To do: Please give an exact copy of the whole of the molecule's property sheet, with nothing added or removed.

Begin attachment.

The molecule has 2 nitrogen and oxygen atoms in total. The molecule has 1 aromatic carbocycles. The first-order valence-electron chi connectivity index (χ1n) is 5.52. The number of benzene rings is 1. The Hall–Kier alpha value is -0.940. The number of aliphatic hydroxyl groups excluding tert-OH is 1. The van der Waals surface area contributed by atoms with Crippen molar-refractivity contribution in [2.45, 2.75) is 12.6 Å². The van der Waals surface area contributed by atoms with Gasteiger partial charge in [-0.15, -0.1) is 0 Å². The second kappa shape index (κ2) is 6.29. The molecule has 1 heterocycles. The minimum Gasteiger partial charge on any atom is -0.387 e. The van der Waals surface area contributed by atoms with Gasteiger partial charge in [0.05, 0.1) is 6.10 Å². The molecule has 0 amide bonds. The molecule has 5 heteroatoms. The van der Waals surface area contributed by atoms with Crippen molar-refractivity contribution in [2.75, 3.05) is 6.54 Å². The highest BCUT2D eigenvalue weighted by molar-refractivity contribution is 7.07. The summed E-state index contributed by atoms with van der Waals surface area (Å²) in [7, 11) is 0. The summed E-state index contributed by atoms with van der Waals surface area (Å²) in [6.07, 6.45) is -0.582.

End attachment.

The molecule has 2 nitrogen and oxygen atoms in total. The molecule has 1 aromatic carbocycles. The first-order valence-electron chi connectivity index (χ1n) is 5.52. The number of benzene rings is 1. The Hall–Kier alpha value is -0.940. The number of aliphatic hydroxyl groups excluding tert-OH is 1. The van der Waals surface area contributed by atoms with Crippen molar-refractivity contribution in [2.45, 2.75) is 12.6 Å². The van der Waals surface area contributed by atoms with Gasteiger partial charge in [-0.15, -0.1) is 0 Å². The second kappa shape index (κ2) is 6.29. The molecule has 1 heterocycles. The minimum Gasteiger partial charge on any atom is -0.387 e. The van der Waals surface area contributed by atoms with Gasteiger partial charge in [0.05, 0.1) is 6.10 Å². The molecule has 0 amide bonds. The molecule has 5 heteroatoms. The van der Waals surface area contributed by atoms with Crippen molar-refractivity contribution in [2.75, 3.05) is 6.54 Å². The highest BCUT2D eigenvalue weighted by molar-refractivity contribution is 7.07. The summed E-state index contributed by atoms with van der Waals surface area (Å²) in [7, 11) is 0. The summed E-state index contributed by atoms with van der Waals surface area (Å²) in [6.07, 6.45) is -0.582.